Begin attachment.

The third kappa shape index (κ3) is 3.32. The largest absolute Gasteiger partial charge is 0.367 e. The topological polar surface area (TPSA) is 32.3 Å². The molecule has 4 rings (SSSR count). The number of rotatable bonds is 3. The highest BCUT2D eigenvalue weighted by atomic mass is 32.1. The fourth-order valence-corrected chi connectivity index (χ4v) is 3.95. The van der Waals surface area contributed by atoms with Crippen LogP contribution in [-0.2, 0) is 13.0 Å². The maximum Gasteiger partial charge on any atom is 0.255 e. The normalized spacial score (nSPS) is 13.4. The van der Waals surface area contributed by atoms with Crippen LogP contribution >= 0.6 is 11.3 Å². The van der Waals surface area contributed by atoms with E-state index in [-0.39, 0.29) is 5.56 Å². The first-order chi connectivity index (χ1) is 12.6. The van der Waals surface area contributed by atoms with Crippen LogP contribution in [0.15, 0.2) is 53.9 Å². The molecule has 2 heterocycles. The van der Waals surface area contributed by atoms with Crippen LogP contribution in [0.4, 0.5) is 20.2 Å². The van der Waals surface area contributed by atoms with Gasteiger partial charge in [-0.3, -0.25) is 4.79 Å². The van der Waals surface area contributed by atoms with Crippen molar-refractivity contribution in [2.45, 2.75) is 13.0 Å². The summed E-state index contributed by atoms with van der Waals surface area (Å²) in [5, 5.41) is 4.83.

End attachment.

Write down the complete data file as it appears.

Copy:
The third kappa shape index (κ3) is 3.32. The largest absolute Gasteiger partial charge is 0.367 e. The topological polar surface area (TPSA) is 32.3 Å². The molecule has 4 rings (SSSR count). The number of rotatable bonds is 3. The highest BCUT2D eigenvalue weighted by atomic mass is 32.1. The fourth-order valence-corrected chi connectivity index (χ4v) is 3.95. The van der Waals surface area contributed by atoms with Crippen LogP contribution in [-0.2, 0) is 13.0 Å². The maximum Gasteiger partial charge on any atom is 0.255 e. The normalized spacial score (nSPS) is 13.4. The van der Waals surface area contributed by atoms with Crippen LogP contribution >= 0.6 is 11.3 Å². The van der Waals surface area contributed by atoms with E-state index in [-0.39, 0.29) is 5.56 Å². The first-order chi connectivity index (χ1) is 12.6. The van der Waals surface area contributed by atoms with Crippen LogP contribution in [0.15, 0.2) is 53.9 Å². The molecule has 2 heterocycles. The van der Waals surface area contributed by atoms with Crippen LogP contribution in [0.4, 0.5) is 20.2 Å². The van der Waals surface area contributed by atoms with Gasteiger partial charge in [-0.3, -0.25) is 4.79 Å². The van der Waals surface area contributed by atoms with Crippen molar-refractivity contribution in [2.45, 2.75) is 13.0 Å². The summed E-state index contributed by atoms with van der Waals surface area (Å²) in [5, 5.41) is 4.83.